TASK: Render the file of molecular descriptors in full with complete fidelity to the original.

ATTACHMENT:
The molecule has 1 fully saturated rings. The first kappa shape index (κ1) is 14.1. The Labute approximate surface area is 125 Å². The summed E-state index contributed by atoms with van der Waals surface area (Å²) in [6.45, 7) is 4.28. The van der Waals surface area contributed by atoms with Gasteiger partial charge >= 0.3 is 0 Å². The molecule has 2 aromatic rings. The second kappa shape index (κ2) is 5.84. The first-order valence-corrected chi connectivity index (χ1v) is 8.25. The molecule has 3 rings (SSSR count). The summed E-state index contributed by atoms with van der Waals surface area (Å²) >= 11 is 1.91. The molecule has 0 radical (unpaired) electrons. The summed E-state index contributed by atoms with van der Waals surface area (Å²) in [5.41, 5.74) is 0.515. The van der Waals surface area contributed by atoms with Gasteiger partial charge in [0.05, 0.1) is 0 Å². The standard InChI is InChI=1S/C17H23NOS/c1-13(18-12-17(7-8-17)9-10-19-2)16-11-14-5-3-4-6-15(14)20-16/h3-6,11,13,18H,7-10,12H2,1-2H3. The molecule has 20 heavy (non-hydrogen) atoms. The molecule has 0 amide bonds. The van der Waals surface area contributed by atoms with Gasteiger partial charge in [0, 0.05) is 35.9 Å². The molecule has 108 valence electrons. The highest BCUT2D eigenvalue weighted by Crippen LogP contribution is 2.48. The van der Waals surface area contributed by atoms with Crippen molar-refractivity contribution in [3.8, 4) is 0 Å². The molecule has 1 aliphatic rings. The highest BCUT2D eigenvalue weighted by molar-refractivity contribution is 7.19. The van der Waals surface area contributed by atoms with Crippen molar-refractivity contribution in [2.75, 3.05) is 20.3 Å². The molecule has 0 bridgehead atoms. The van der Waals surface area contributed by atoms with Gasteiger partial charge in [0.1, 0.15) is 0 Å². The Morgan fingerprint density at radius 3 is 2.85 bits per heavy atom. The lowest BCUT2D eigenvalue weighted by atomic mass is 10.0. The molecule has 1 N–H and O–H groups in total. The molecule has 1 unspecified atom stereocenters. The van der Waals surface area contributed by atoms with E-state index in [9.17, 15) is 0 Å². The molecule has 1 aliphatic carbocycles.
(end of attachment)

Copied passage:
The molecule has 1 fully saturated rings. The first kappa shape index (κ1) is 14.1. The Labute approximate surface area is 125 Å². The summed E-state index contributed by atoms with van der Waals surface area (Å²) in [6.45, 7) is 4.28. The van der Waals surface area contributed by atoms with Gasteiger partial charge >= 0.3 is 0 Å². The molecule has 2 aromatic rings. The second kappa shape index (κ2) is 5.84. The first-order valence-corrected chi connectivity index (χ1v) is 8.25. The molecule has 3 rings (SSSR count). The summed E-state index contributed by atoms with van der Waals surface area (Å²) >= 11 is 1.91. The molecule has 0 radical (unpaired) electrons. The summed E-state index contributed by atoms with van der Waals surface area (Å²) in [5.41, 5.74) is 0.515. The van der Waals surface area contributed by atoms with Gasteiger partial charge in [0.05, 0.1) is 0 Å². The standard InChI is InChI=1S/C17H23NOS/c1-13(18-12-17(7-8-17)9-10-19-2)16-11-14-5-3-4-6-15(14)20-16/h3-6,11,13,18H,7-10,12H2,1-2H3. The molecule has 20 heavy (non-hydrogen) atoms. The molecule has 0 amide bonds. The van der Waals surface area contributed by atoms with Gasteiger partial charge in [0, 0.05) is 35.9 Å². The molecule has 108 valence electrons. The highest BCUT2D eigenvalue weighted by Crippen LogP contribution is 2.48. The van der Waals surface area contributed by atoms with Crippen molar-refractivity contribution in [3.8, 4) is 0 Å². The molecule has 1 aliphatic rings. The highest BCUT2D eigenvalue weighted by molar-refractivity contribution is 7.19. The van der Waals surface area contributed by atoms with Crippen molar-refractivity contribution in [2.75, 3.05) is 20.3 Å². The molecule has 0 bridgehead atoms. The van der Waals surface area contributed by atoms with Gasteiger partial charge in [0.1, 0.15) is 0 Å². The Morgan fingerprint density at radius 3 is 2.85 bits per heavy atom. The lowest BCUT2D eigenvalue weighted by atomic mass is 10.0. The molecule has 1 N–H and O–H groups in total. The molecule has 1 unspecified atom stereocenters. The van der Waals surface area contributed by atoms with E-state index in [9.17, 15) is 0 Å². The molecule has 1 aliphatic carbocycles.